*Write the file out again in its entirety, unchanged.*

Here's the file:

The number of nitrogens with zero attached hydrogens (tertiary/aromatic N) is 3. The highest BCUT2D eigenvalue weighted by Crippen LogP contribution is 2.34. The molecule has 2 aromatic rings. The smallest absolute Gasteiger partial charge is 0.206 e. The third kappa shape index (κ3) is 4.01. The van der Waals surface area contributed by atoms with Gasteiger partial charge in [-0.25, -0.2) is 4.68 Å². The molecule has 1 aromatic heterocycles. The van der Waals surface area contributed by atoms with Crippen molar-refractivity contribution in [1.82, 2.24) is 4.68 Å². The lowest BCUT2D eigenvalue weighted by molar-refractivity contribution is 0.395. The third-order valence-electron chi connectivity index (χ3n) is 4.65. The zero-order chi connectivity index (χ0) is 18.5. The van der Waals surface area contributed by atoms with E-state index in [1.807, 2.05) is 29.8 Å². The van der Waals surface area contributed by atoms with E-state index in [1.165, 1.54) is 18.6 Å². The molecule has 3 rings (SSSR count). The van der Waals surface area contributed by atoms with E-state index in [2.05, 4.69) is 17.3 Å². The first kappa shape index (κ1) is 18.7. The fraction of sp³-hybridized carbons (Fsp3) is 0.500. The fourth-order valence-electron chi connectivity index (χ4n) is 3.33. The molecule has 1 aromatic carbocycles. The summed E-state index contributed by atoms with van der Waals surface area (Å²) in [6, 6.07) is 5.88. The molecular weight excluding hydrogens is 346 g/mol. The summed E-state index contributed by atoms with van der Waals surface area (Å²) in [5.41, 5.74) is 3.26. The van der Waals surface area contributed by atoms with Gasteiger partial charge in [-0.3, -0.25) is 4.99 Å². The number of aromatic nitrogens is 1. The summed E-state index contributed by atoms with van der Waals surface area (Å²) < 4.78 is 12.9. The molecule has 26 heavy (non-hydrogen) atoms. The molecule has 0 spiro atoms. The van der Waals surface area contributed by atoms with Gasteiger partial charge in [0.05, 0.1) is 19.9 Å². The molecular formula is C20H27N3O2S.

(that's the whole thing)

The number of nitrogens with zero attached hydrogens (tertiary/aromatic N) is 3. The highest BCUT2D eigenvalue weighted by Crippen LogP contribution is 2.34. The molecule has 2 aromatic rings. The smallest absolute Gasteiger partial charge is 0.206 e. The third kappa shape index (κ3) is 4.01. The van der Waals surface area contributed by atoms with Gasteiger partial charge in [-0.25, -0.2) is 4.68 Å². The molecule has 1 aromatic heterocycles. The van der Waals surface area contributed by atoms with Crippen molar-refractivity contribution in [1.82, 2.24) is 4.68 Å². The lowest BCUT2D eigenvalue weighted by molar-refractivity contribution is 0.395. The third-order valence-electron chi connectivity index (χ3n) is 4.65. The zero-order chi connectivity index (χ0) is 18.5. The van der Waals surface area contributed by atoms with E-state index in [1.807, 2.05) is 29.8 Å². The van der Waals surface area contributed by atoms with E-state index in [1.165, 1.54) is 18.6 Å². The molecule has 3 rings (SSSR count). The van der Waals surface area contributed by atoms with E-state index in [2.05, 4.69) is 17.3 Å². The first kappa shape index (κ1) is 18.7. The fraction of sp³-hybridized carbons (Fsp3) is 0.500. The fourth-order valence-electron chi connectivity index (χ4n) is 3.33. The molecule has 1 aromatic carbocycles. The summed E-state index contributed by atoms with van der Waals surface area (Å²) in [6, 6.07) is 5.88. The molecular weight excluding hydrogens is 346 g/mol. The summed E-state index contributed by atoms with van der Waals surface area (Å²) in [5.41, 5.74) is 3.26. The van der Waals surface area contributed by atoms with Gasteiger partial charge in [-0.3, -0.25) is 4.99 Å². The number of aromatic nitrogens is 1. The summed E-state index contributed by atoms with van der Waals surface area (Å²) < 4.78 is 12.9. The molecule has 26 heavy (non-hydrogen) atoms. The molecule has 0 spiro atoms. The van der Waals surface area contributed by atoms with Gasteiger partial charge in [0.05, 0.1) is 19.9 Å². The molecular formula is C20H27N3O2S.